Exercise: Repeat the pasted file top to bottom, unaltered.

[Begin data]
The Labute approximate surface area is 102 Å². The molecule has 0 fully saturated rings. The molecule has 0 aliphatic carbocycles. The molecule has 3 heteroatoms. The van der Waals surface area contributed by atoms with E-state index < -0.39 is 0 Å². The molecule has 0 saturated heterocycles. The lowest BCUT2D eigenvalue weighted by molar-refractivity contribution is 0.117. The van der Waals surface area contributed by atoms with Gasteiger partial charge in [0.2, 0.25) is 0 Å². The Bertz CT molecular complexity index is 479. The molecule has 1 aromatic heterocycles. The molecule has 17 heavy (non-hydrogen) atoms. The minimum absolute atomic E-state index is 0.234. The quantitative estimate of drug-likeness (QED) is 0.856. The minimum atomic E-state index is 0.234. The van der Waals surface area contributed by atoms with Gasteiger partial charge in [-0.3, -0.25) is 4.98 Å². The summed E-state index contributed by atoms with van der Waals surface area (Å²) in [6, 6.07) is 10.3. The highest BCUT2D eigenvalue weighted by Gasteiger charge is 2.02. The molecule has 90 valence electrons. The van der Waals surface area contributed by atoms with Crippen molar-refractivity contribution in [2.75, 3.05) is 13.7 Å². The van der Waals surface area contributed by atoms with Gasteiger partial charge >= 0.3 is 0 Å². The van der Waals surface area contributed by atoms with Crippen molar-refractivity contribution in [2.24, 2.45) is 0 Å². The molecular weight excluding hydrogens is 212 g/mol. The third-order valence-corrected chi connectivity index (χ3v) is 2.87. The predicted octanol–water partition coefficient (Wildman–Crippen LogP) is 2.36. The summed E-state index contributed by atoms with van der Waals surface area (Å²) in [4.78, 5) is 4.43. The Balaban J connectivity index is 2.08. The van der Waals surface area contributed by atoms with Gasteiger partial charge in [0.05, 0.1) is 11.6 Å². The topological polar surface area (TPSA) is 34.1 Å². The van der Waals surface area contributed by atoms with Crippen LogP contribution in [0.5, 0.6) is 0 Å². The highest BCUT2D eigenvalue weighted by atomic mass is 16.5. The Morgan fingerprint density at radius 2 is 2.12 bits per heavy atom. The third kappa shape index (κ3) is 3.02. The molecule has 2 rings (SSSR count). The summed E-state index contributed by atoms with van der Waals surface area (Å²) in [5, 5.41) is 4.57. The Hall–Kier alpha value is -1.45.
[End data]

The Labute approximate surface area is 102 Å². The molecule has 0 fully saturated rings. The molecule has 0 aliphatic carbocycles. The molecule has 3 heteroatoms. The van der Waals surface area contributed by atoms with E-state index < -0.39 is 0 Å². The molecule has 0 saturated heterocycles. The lowest BCUT2D eigenvalue weighted by molar-refractivity contribution is 0.117. The van der Waals surface area contributed by atoms with Gasteiger partial charge in [0.2, 0.25) is 0 Å². The Bertz CT molecular complexity index is 479. The molecule has 1 aromatic heterocycles. The molecule has 17 heavy (non-hydrogen) atoms. The minimum absolute atomic E-state index is 0.234. The quantitative estimate of drug-likeness (QED) is 0.856. The minimum atomic E-state index is 0.234. The van der Waals surface area contributed by atoms with Gasteiger partial charge in [-0.3, -0.25) is 4.98 Å². The summed E-state index contributed by atoms with van der Waals surface area (Å²) in [6, 6.07) is 10.3. The highest BCUT2D eigenvalue weighted by Gasteiger charge is 2.02. The molecule has 90 valence electrons. The van der Waals surface area contributed by atoms with Crippen molar-refractivity contribution in [2.75, 3.05) is 13.7 Å². The van der Waals surface area contributed by atoms with Gasteiger partial charge >= 0.3 is 0 Å². The van der Waals surface area contributed by atoms with Crippen molar-refractivity contribution in [2.24, 2.45) is 0 Å². The molecular weight excluding hydrogens is 212 g/mol. The third-order valence-corrected chi connectivity index (χ3v) is 2.87. The predicted octanol–water partition coefficient (Wildman–Crippen LogP) is 2.36. The summed E-state index contributed by atoms with van der Waals surface area (Å²) in [4.78, 5) is 4.43. The Balaban J connectivity index is 2.08. The van der Waals surface area contributed by atoms with Gasteiger partial charge in [0.05, 0.1) is 11.6 Å². The topological polar surface area (TPSA) is 34.1 Å². The van der Waals surface area contributed by atoms with Crippen LogP contribution in [0.5, 0.6) is 0 Å². The highest BCUT2D eigenvalue weighted by atomic mass is 16.5. The Morgan fingerprint density at radius 2 is 2.12 bits per heavy atom. The third kappa shape index (κ3) is 3.02. The molecule has 2 rings (SSSR count). The summed E-state index contributed by atoms with van der Waals surface area (Å²) in [5, 5.41) is 4.57. The Hall–Kier alpha value is -1.45.